| 06 March 2006

The trouble with trade: the international trading system after Hong Kong

In December last year, Hong Kong hosted the sixth World Trade Organization (WTO) ministerial meeting. In this paper in the Institute’s Perspectives series Mark Thirlwell, director of the international economy program, asks why it proved so difficult to secure a substantive agreement at Hong Kong, and discusses what this tells us about the health of the international trading system. Given what appears to be a declining appetite for multilateral liberalisation, the odds on a successful conclusion to the Doha Round within the currently envisioned timetable have again worsened. As a result, it seems likely that the action on trade liberalisation, such as it is, will remain at the bilateral and regional level. Since such agreements have several problematic features, past and future trade deals based on this template should be subjected to rigorous and independent review in order to minimise the risks associated with a trade strategy based around preferential trade.Mark Thirlwell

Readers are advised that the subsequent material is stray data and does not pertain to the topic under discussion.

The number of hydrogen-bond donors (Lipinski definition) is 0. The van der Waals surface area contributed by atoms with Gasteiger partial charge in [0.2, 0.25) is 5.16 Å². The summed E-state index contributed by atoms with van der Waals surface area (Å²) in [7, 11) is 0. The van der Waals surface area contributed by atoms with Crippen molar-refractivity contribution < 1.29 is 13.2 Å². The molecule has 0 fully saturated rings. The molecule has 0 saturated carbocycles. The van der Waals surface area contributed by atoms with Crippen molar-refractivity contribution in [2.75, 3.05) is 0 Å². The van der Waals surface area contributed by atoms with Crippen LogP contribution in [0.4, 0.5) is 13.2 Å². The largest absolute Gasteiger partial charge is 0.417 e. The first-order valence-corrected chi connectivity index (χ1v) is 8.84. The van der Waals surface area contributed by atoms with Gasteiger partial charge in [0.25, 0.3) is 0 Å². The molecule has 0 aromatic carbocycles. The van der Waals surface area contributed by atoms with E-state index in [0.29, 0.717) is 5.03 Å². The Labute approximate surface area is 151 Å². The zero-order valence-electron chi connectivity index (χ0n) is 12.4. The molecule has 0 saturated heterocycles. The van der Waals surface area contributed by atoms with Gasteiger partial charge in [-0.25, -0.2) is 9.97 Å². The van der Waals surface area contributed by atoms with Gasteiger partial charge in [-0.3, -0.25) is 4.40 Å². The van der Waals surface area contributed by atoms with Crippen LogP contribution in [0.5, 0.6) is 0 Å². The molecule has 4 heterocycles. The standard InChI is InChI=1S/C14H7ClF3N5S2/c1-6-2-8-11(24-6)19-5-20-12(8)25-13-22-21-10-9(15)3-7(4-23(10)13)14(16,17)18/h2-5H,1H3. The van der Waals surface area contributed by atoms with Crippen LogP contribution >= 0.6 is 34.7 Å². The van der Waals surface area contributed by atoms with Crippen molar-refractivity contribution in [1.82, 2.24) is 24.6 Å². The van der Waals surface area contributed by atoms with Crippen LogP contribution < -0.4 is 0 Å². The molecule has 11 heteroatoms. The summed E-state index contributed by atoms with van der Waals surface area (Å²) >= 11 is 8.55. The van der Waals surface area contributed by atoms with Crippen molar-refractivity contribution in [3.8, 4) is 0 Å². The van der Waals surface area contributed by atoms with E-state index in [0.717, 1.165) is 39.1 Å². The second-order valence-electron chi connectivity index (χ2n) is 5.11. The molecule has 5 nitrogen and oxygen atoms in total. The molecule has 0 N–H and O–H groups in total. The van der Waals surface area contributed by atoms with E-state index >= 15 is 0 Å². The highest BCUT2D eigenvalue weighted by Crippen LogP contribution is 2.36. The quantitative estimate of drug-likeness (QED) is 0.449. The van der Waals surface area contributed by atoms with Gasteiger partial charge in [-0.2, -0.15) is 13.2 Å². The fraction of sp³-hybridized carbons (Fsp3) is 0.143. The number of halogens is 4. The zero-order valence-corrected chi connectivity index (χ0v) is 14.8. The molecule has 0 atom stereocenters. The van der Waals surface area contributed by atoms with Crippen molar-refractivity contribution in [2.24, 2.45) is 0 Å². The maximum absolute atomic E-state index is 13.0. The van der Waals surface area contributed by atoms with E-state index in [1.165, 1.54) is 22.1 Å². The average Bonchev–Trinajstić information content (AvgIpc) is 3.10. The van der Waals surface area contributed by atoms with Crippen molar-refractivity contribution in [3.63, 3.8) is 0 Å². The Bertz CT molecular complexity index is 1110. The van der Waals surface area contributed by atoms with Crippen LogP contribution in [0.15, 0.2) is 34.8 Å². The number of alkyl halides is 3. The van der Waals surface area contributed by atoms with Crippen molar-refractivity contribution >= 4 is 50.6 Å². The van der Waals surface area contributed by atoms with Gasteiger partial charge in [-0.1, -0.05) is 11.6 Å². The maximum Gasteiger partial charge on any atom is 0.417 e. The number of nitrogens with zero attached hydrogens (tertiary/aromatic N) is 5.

• Mark Thirlwell

In December last year, Hong Kong hosted the sixth World Trade Organization (WTO) ministerial meeting. In this paper in the Institute’s Perspectives series Mark Thirlwell, director of the international economy program, asks why it proved so difficult to secure a substantive agreement at Hong Kong, and discusses what this tells us about the health of the international trading system. Given what appears to be a declining appetite for multilateral liberalisation, the odds on a successful conclusion to the Doha Round within the currently envisioned timetable have again worsened. As a result, it seems likely that the action on trade liberalisation, such as it is, will remain at the bilateral and regional level. Since such agreements have several problematic features, past and future trade deals based on this template should be subjected to rigorous and independent review in order to minimise the risks associated with a trade strategy based around preferential trade.Mark Thirlwell

  • Mark Thirlwell